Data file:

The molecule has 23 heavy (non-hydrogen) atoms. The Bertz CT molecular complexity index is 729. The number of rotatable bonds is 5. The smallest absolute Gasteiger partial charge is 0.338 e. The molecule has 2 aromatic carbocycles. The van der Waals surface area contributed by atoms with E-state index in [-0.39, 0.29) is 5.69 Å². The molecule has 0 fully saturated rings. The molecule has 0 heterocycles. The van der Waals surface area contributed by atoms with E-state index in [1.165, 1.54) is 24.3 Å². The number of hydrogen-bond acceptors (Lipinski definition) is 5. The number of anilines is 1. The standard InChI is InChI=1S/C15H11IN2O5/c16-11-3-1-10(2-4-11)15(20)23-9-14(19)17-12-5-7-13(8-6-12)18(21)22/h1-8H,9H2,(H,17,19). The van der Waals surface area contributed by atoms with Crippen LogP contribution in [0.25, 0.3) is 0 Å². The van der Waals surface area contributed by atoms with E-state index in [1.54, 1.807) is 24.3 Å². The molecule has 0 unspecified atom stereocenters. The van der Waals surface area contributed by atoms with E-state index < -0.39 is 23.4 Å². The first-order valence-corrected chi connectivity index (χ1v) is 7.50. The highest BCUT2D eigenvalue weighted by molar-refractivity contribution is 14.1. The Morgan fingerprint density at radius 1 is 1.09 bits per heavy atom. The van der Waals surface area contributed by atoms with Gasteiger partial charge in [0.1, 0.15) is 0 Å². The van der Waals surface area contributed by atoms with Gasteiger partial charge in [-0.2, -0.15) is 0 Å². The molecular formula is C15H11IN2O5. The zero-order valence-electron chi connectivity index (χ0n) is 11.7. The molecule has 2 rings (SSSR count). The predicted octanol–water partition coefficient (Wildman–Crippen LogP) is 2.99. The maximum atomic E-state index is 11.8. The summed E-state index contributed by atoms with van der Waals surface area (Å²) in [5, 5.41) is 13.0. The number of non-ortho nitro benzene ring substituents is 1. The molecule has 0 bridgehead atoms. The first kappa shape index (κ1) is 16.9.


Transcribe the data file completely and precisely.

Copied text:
The molecule has 23 heavy (non-hydrogen) atoms. The Bertz CT molecular complexity index is 729. The number of rotatable bonds is 5. The smallest absolute Gasteiger partial charge is 0.338 e. The molecule has 2 aromatic carbocycles. The van der Waals surface area contributed by atoms with E-state index in [-0.39, 0.29) is 5.69 Å². The molecule has 0 fully saturated rings. The molecule has 0 heterocycles. The van der Waals surface area contributed by atoms with E-state index in [1.165, 1.54) is 24.3 Å². The number of hydrogen-bond acceptors (Lipinski definition) is 5. The number of anilines is 1. The standard InChI is InChI=1S/C15H11IN2O5/c16-11-3-1-10(2-4-11)15(20)23-9-14(19)17-12-5-7-13(8-6-12)18(21)22/h1-8H,9H2,(H,17,19). The van der Waals surface area contributed by atoms with Crippen LogP contribution in [0.25, 0.3) is 0 Å². The van der Waals surface area contributed by atoms with E-state index in [1.54, 1.807) is 24.3 Å². The molecule has 0 unspecified atom stereocenters. The van der Waals surface area contributed by atoms with E-state index < -0.39 is 23.4 Å². The first-order valence-corrected chi connectivity index (χ1v) is 7.50. The highest BCUT2D eigenvalue weighted by molar-refractivity contribution is 14.1. The Morgan fingerprint density at radius 1 is 1.09 bits per heavy atom. The van der Waals surface area contributed by atoms with Gasteiger partial charge in [0.1, 0.15) is 0 Å². The van der Waals surface area contributed by atoms with Gasteiger partial charge in [-0.2, -0.15) is 0 Å². The molecular formula is C15H11IN2O5. The zero-order valence-electron chi connectivity index (χ0n) is 11.7. The molecule has 2 rings (SSSR count). The predicted octanol–water partition coefficient (Wildman–Crippen LogP) is 2.99. The maximum atomic E-state index is 11.8. The summed E-state index contributed by atoms with van der Waals surface area (Å²) in [5, 5.41) is 13.0. The number of non-ortho nitro benzene ring substituents is 1. The molecule has 0 bridgehead atoms. The first kappa shape index (κ1) is 16.9.